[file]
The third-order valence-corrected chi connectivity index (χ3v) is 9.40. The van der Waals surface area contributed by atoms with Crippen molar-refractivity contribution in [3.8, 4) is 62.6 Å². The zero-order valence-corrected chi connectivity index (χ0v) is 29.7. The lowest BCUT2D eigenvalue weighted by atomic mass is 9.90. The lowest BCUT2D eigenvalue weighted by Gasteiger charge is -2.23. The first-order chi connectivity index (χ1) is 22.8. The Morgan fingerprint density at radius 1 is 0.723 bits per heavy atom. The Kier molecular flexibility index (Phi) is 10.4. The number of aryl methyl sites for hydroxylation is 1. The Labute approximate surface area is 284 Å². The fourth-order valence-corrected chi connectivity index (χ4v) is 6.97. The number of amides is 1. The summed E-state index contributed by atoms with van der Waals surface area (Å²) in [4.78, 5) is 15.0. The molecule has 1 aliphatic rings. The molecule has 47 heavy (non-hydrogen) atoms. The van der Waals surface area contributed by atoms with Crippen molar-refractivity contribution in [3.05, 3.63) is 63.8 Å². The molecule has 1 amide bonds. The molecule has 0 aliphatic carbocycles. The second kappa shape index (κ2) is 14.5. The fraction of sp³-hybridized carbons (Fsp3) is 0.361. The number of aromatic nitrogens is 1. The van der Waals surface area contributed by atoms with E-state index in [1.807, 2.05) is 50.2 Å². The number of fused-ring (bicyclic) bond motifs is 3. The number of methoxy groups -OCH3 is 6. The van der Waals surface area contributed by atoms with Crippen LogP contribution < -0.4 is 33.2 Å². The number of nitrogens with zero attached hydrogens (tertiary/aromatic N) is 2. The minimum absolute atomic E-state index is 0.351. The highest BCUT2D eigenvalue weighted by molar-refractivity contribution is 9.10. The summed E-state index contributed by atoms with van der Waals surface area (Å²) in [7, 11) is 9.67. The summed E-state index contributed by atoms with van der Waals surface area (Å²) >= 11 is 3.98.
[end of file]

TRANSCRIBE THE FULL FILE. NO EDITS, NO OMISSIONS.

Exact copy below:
The third-order valence-corrected chi connectivity index (χ3v) is 9.40. The van der Waals surface area contributed by atoms with Crippen molar-refractivity contribution in [3.8, 4) is 62.6 Å². The zero-order valence-corrected chi connectivity index (χ0v) is 29.7. The lowest BCUT2D eigenvalue weighted by atomic mass is 9.90. The lowest BCUT2D eigenvalue weighted by Gasteiger charge is -2.23. The first-order chi connectivity index (χ1) is 22.8. The Morgan fingerprint density at radius 1 is 0.723 bits per heavy atom. The Kier molecular flexibility index (Phi) is 10.4. The number of aryl methyl sites for hydroxylation is 1. The Labute approximate surface area is 284 Å². The fourth-order valence-corrected chi connectivity index (χ4v) is 6.97. The number of amides is 1. The summed E-state index contributed by atoms with van der Waals surface area (Å²) in [4.78, 5) is 15.0. The molecule has 1 aliphatic rings. The molecule has 47 heavy (non-hydrogen) atoms. The van der Waals surface area contributed by atoms with Crippen molar-refractivity contribution in [3.05, 3.63) is 63.8 Å². The molecule has 1 amide bonds. The molecule has 0 aliphatic carbocycles. The second kappa shape index (κ2) is 14.5. The fraction of sp³-hybridized carbons (Fsp3) is 0.361. The number of aromatic nitrogens is 1. The van der Waals surface area contributed by atoms with E-state index in [1.807, 2.05) is 50.2 Å². The number of fused-ring (bicyclic) bond motifs is 3. The number of methoxy groups -OCH3 is 6. The van der Waals surface area contributed by atoms with Crippen LogP contribution < -0.4 is 33.2 Å². The number of nitrogens with zero attached hydrogens (tertiary/aromatic N) is 2. The minimum absolute atomic E-state index is 0.351. The highest BCUT2D eigenvalue weighted by molar-refractivity contribution is 9.10. The summed E-state index contributed by atoms with van der Waals surface area (Å²) in [7, 11) is 9.67. The summed E-state index contributed by atoms with van der Waals surface area (Å²) >= 11 is 3.98.